In any case, the messenger is guilty of giving the sort of bland report we might expect from any objective observer: he “left her well of late.” But the speaker hardly wants an objective observer; he wants, in effect, a second self in Stella’s presence (like the “thought” he sends to visit her in the song following), studying her in minute, obsessive detail. But beyond that, as he lets slip in line 13, he wants the news to be all “good news” for his romantic quest. Like Shakespeare’s Cleopatra in the marvelous comic scenes where she learns of Antony’s marriage (2.5 and 3.3), the speaker will entertain the messenger graciously, and listen all day, if all is “well said”—but not if otherwise.

Tenth Song

O dear life, when shall it be
That mine eyes thine eyes may see,
And in them thy mind discover,
Whether absence have had force
Thy remembrance to divorce
From the image of thy lover?

Or if I myself find not,
After parting, aught forgot,
Nor debarred from beauty’s treasure,
Let no tongue aspire to tell,
In what high joys I shall dwell;
Only thought aims at the pleasure.

Thought, therefore, I will send thee
To take up the place for me;
Long I will not after tarry.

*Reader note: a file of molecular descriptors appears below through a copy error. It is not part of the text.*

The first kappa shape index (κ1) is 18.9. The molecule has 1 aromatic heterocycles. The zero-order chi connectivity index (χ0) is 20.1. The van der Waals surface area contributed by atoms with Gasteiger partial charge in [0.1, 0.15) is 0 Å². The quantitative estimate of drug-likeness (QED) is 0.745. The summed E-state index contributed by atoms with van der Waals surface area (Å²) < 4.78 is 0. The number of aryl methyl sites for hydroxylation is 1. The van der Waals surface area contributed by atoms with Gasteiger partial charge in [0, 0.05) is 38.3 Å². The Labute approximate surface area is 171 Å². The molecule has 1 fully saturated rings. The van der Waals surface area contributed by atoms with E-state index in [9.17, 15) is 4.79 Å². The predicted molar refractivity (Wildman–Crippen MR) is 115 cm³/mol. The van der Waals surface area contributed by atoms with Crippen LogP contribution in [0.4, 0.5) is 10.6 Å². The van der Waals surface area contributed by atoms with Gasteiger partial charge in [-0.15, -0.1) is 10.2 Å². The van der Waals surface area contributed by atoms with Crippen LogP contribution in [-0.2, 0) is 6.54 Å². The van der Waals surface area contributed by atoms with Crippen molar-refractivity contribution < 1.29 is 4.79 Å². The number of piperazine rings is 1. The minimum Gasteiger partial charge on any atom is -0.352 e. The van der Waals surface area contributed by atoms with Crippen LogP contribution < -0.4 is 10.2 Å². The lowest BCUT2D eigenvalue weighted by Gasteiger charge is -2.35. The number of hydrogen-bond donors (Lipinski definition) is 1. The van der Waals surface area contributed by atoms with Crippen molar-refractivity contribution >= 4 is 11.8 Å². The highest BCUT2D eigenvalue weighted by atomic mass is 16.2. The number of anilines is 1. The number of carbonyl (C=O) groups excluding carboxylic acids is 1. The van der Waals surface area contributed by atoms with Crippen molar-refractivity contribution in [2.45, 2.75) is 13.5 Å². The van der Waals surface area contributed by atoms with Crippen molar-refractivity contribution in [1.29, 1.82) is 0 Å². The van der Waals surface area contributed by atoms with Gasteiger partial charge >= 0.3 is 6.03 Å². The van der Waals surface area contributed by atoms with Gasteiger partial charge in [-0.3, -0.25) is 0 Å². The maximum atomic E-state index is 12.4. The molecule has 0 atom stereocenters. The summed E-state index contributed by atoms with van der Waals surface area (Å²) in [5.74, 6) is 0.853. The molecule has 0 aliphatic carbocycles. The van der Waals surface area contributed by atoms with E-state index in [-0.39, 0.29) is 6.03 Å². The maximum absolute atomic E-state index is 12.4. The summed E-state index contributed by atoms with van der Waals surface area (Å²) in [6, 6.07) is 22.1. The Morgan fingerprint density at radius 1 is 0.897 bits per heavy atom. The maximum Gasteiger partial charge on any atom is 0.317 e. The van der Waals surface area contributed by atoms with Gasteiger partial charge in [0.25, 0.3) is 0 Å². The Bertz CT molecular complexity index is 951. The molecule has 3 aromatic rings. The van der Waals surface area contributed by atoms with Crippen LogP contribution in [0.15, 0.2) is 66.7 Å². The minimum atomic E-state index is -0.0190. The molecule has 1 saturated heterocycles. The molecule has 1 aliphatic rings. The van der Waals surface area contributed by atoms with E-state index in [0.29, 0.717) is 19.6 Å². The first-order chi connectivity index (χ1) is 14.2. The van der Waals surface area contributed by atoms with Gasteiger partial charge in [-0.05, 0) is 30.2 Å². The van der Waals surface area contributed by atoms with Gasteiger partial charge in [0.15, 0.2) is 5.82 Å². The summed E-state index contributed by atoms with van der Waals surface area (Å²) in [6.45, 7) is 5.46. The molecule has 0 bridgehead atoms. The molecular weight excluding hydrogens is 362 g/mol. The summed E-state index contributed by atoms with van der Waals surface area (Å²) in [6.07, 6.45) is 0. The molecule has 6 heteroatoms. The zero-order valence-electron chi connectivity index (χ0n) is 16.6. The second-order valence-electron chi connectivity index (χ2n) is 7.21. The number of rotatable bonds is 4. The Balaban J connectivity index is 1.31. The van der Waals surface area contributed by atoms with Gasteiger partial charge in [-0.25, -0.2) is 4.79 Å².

There unseen thou may’st be bold
Those fair wonders to behold
Which in them my hopes do carry.

Thought, see thou no place forbear,
Enter bravely everywhere,
Seize on all to her belonging;
But if thou wouldst guarded be,
Fearing her beams, take with thee
Strength of liking, rage of longing.

Think of that most grateful time
When my leaping heart will climb
In her lips to have his biding:
There those roses for to kiss,
Which do breath a sugared bliss,
Opening rubies, pearls dividing.

Think of my most princely power,
When I blessed shall devour
With my greedy lickerous senses
Beauty, music, sweetness, love,
While she doth against me prove
Her strong darts but weak defenses.

Think, think of those dallyings,
When with dove-like murmurings,
With glad moaning passed anguish,
We change eyes, and heart for heart,
Each to other do impart,
Joying till joy make us languish.

O my thought, my thoughts surcease;
Thy delights my woes increase,
My life melts with too much thinking.